Tuesday I turned around and went back down for my regular work trip. Took the motorcycle to get inspected and got the big REJECTED slip because the fork seals are leaking. I’ve got 20 days to correct the ($300) problem, in which time I should be able to tell whether or not the electrical problem’s been fixed. If it hasn’t, then my decision is clear: the bike goes to the glue factory. If it has… then it’s a little unclear. I committed to Kate a while ago that once we start having kids I would stop riding motorcycles, so I’ve got a couple of years at least to keep riding… if I want to.
On the one hand, there are times that I just love riding — the smells of fields as I drive through, the curves I set up for — but I don’t ride consistently enough to always feel totally comfortable doing it, and many turns have one split second in the middle of them when my heart leaps into my throat because I’m not completely confident in my lean. If I keep riding, I think I’ll take the MSF Experienced Riders’ course. So then the internal debate becomes whether it’ll be worth the money to get another bike for 2-3 years, and then sell it off… We’ll see.
Spent the week working on some of my new job responsibilities (more on this in another entry, I think). Thursday night it turned out we couldn’t get the band together, so on a whim, Glen and I went to see Ivan Neville‘s “Dumpstaphunk” at Johnny D’s with Trina, Lang, and Stephanie.
Holy. Crap. The band was awesome. Tight, energetic, soulful, New Orleans funk played by four guys who know exactly what they’re doing — it was the best show I’ve seen in a long, long time. The drummer provided a rock solid framework for every song while simultaneously injecting his own humor and playful fills, the bass player looked like he could kill anyone solely with his mind, and the two Neville nephews (Ivan on keys and vocoder, Ian on rhythm guitar) rounded out the combo. It took three songs for the drummer’s encouraging people to dance to work on any of the audience (98% comprised of “gently swaying white people,” as I mentioned to Glen), but once they did, people stayed out there the whole evening. Glen and I happily stayed through until the end of the final set, and then walked back to his place, filled with great tunes. I was really sorry I hadn’t had a recorder, but etree.org provided a copy of a show they’d done the week before, so I’ve been listening to that a lot.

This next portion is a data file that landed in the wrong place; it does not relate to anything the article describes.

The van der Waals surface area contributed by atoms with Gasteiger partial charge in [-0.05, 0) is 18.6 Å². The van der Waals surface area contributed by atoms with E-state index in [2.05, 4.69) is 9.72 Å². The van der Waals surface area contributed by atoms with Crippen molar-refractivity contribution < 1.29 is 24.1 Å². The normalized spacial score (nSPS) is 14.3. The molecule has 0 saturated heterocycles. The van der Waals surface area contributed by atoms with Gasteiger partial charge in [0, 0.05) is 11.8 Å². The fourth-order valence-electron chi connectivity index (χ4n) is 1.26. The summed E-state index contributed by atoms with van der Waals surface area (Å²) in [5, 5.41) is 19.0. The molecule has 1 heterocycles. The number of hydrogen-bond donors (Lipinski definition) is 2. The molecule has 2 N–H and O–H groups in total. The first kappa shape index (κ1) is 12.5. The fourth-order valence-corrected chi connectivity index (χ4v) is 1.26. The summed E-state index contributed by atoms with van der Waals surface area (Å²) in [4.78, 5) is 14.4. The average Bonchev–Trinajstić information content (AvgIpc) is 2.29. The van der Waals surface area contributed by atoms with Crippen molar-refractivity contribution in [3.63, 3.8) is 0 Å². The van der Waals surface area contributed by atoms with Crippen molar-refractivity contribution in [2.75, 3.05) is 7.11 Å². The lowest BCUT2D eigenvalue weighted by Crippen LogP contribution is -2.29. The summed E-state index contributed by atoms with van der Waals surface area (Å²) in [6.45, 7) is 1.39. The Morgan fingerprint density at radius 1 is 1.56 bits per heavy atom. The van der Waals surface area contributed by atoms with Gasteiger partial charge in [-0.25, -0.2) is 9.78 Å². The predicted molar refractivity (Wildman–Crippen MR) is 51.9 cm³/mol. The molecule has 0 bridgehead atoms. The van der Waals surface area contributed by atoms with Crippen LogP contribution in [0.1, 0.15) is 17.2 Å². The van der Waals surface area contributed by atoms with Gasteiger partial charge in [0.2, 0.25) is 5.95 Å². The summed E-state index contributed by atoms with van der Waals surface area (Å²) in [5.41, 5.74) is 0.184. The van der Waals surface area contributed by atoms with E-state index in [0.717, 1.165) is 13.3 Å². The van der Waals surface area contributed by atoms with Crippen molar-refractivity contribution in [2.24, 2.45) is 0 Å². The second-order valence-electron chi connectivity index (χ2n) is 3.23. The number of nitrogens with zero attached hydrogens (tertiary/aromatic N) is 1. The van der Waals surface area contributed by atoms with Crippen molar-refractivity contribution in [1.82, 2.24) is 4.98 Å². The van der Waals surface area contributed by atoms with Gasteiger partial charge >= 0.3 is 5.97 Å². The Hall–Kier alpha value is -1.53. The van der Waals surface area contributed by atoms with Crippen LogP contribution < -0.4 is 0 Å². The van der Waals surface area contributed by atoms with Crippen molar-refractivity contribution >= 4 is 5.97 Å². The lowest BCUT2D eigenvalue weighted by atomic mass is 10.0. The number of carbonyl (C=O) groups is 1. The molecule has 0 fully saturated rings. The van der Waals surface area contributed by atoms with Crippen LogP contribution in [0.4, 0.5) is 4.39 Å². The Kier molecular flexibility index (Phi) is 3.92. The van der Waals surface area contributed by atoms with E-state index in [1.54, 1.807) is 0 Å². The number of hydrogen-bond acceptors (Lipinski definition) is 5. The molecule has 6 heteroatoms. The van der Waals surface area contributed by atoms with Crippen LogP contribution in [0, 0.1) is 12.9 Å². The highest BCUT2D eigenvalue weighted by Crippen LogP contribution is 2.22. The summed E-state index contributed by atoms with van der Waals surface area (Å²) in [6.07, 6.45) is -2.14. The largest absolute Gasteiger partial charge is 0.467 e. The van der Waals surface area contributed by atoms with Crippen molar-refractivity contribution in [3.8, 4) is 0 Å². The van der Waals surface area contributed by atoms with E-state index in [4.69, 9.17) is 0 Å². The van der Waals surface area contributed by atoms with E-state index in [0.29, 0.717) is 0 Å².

My car’s passenger window had fallen into the door Friday morning, so I sprang myself from work early to try and get it covered up before the rains came. From the car dealership, I drove up to Exeter to see my grandfather for a bit, followed by escorting my grandmother to dinner in the main dining room (instead of the managed care dining room she usually eats in, which is mostly populated by people who aren’t there, to put it bluntly). Got her new Ceiva set up after a phonecall to tech support. (The woman who answered was audibly relieved to be talking to someone young enough to not be confused by “push the big white button on the back of the picture frame.”)
From there, home to New Hampshire, milder weather, my thrilled orange cat, and Kate. A wonderful homecoming. Lazed around Saturday. Sunday, Kate and I got up and had some breakfast (me cereal and rice milk, Kate a south-beach-compliant omelette) and then sat out under the tree by our front door while Carlos and Lucy romped in the grass around us. Sat there for nearly two hours, just talking and breathing and looking around the little valley we’re in. We have so few moments where we’re not going to someplace or coming from someplace, and those two hours of sitting still lent some great serenity to the day.
Then some kitchen cleaning, some playing Halo2 with Luke and Chad, and some sockeye salmon with the ubiquitous South Beach salad for dinner with John and Mike.
At this very moment it’s Monday night, and I’m sitting out on our back porch in the cool of the night, listening to frogs croak in the ponds behind me. My laptop’s keeping me just warm enough, and the muscles I’ve been using to go swimming are tweaking me only slightly. Kate’s inside, having just watched the Queer as Folk finale, and I’m about to go in and join her.
Our lives are so extraordinarily sweet, when we take the time to see it.